Within a few hours I settled in with a new running buddy, Paul Fletcher.  Conversation eventually moved to his goals for the day and he let it slip that his ‘wildest dream’ was to make it to the finish line by midnight (18 hours) which would be a two-hour personal best.  I wondered if through some smarter pacing that wildest dream could come true.  There was only one way to find out and Paul joined my great pace experiment.

Temptation

I found my commitment to an easy pace tested again as we headed for checkpoint two.  CP2 sits roughly half way through the race and at the end of a long stretch of the Congewai Valley, often referred to by runners as the ‘Fires of Hell’.  It is a sun trap that, on even the mildest of days, feels long and hot.  It is also one of the flattest sections of the course, tempting a runner to pick up the pace and that’s exactly what my marathon-trained legs wanted to do.  I deliberately avoided eye contact with my watch, which was holding me to account, as I increased the pace.  Paul seemed to have a naturally inbuilt GPS and easily sensed the increased effort, and called for our pace to drop back.  

His diligence paid dividends - one of the big differences we both noticed was how fresh we were arriving at the checkpoint and this also meant  we spent a lot less time there. Without rushing, we easily refuelled, reloaded and hit the road again full of energy and smiles.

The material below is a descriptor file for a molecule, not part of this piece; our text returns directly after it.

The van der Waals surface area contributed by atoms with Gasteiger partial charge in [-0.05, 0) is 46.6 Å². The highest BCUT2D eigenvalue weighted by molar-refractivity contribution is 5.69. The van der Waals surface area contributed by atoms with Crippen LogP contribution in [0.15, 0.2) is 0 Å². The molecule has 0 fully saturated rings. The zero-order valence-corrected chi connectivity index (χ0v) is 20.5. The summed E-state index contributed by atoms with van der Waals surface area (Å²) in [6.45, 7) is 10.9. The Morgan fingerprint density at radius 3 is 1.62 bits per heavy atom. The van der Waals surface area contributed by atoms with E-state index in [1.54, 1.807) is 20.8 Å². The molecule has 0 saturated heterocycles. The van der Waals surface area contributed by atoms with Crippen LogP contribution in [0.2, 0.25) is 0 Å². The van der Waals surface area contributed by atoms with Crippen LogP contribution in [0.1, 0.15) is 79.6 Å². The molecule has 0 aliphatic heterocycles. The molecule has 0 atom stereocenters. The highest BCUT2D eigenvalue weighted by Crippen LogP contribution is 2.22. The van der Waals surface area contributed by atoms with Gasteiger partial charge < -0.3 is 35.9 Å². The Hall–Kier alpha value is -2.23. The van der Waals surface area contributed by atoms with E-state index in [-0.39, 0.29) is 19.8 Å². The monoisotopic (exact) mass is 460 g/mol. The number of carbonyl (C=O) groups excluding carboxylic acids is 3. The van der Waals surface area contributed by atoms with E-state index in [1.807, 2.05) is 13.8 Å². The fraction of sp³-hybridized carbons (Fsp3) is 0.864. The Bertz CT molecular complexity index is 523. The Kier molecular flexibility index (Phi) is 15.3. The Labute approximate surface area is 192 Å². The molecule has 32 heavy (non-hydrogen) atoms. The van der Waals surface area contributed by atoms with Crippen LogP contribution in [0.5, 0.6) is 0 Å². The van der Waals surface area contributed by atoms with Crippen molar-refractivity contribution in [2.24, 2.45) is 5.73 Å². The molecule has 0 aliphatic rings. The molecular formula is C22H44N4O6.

Across the whole race, I spent 12 minutes less in checkpoints and Paul saved 43 minutes compared to the previous year.  The hills melted away, day became night and we gradually moved up through the pack catching people running in the 100-mile race and struggling 100km runners. At the 70km mark my watch was switched off, we were both on a high and moving well.

Arriving awesome

Coming into the final checkpoint, I did some calculations for the time required to complete the remaining 19km leg.  Paul's wildest dream was within reach.  It now came down to the ultimate test of our pace experiment - did Paul’s legs and mind have enough left in them to bring him home strong?  

The final 11km of the GNW 100km race is an undulating road and it feels wonderful to hit the road after struggling through hills and rocky trail all day.  It is a powerful release and the runner’s high builds quickly.   Another quick time check and Paul was still on track for a midnight finish, so it was down to him to make it happen.  Leaving Paul to determine his own destiny, I gave my legs what they wanted most and powered ahead, arriving at the finish line exhilarated and with plenty left in the tank. I rate GNW 2016 as the most fun I have had on the course, and interestingly enough I finished within a stone’s throw of my PB over that course.  After a quick change of clothes and some food, my attention bounced between the finish line and the clock.  The minutes were ticking by, and midnight was approaching.  
Ten minutes to go...
Five minutes to go...
Then it happened: Paul’s headlight and smiling face came through the darkness and crossed the finish line.
Wildest dream achieved.
 

 
pace_1.jpg
pace_2.jpg
Kirrily Dear